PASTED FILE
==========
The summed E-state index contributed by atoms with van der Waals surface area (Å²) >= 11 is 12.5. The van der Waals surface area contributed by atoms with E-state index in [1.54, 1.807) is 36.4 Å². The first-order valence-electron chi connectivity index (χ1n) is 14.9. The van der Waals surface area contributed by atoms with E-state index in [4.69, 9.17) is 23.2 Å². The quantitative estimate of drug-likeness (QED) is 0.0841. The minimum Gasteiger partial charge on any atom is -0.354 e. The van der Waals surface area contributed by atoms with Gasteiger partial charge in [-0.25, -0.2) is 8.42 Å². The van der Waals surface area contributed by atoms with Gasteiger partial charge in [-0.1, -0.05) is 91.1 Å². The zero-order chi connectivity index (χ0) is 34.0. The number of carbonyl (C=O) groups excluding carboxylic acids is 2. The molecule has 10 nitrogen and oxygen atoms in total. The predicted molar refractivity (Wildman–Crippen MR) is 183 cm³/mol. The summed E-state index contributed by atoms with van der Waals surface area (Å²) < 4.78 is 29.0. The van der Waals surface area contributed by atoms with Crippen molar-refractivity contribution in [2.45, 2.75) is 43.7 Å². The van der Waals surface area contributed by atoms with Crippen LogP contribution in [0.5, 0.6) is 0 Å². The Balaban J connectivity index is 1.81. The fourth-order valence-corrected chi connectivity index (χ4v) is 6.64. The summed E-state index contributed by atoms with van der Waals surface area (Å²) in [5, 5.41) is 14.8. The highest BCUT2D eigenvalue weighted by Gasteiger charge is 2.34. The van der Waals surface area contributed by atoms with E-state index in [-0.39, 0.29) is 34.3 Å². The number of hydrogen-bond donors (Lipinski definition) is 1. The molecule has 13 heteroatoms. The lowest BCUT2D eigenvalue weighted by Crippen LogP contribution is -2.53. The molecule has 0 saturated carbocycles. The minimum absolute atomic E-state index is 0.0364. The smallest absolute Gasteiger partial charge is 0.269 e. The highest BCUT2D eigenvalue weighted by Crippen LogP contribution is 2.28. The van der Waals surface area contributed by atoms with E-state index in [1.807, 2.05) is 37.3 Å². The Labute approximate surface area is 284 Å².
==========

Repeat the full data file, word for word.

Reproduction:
The summed E-state index contributed by atoms with van der Waals surface area (Å²) >= 11 is 12.5. The van der Waals surface area contributed by atoms with E-state index in [1.54, 1.807) is 36.4 Å². The first-order valence-electron chi connectivity index (χ1n) is 14.9. The van der Waals surface area contributed by atoms with E-state index in [4.69, 9.17) is 23.2 Å². The quantitative estimate of drug-likeness (QED) is 0.0841. The minimum Gasteiger partial charge on any atom is -0.354 e. The van der Waals surface area contributed by atoms with Gasteiger partial charge in [-0.25, -0.2) is 8.42 Å². The van der Waals surface area contributed by atoms with Gasteiger partial charge in [-0.1, -0.05) is 91.1 Å². The zero-order chi connectivity index (χ0) is 34.0. The number of carbonyl (C=O) groups excluding carboxylic acids is 2. The molecule has 10 nitrogen and oxygen atoms in total. The predicted molar refractivity (Wildman–Crippen MR) is 183 cm³/mol. The summed E-state index contributed by atoms with van der Waals surface area (Å²) < 4.78 is 29.0. The van der Waals surface area contributed by atoms with Crippen molar-refractivity contribution in [2.45, 2.75) is 43.7 Å². The van der Waals surface area contributed by atoms with Crippen LogP contribution in [0.5, 0.6) is 0 Å². The Balaban J connectivity index is 1.81. The fourth-order valence-corrected chi connectivity index (χ4v) is 6.64. The summed E-state index contributed by atoms with van der Waals surface area (Å²) in [5, 5.41) is 14.8. The highest BCUT2D eigenvalue weighted by Gasteiger charge is 2.34. The van der Waals surface area contributed by atoms with E-state index in [-0.39, 0.29) is 34.3 Å². The number of hydrogen-bond donors (Lipinski definition) is 1. The molecule has 13 heteroatoms. The lowest BCUT2D eigenvalue weighted by Crippen LogP contribution is -2.53. The molecule has 0 saturated carbocycles. The minimum absolute atomic E-state index is 0.0364. The smallest absolute Gasteiger partial charge is 0.269 e. The highest BCUT2D eigenvalue weighted by Crippen LogP contribution is 2.28. The van der Waals surface area contributed by atoms with E-state index in [1.807, 2.05) is 37.3 Å². The Labute approximate surface area is 284 Å².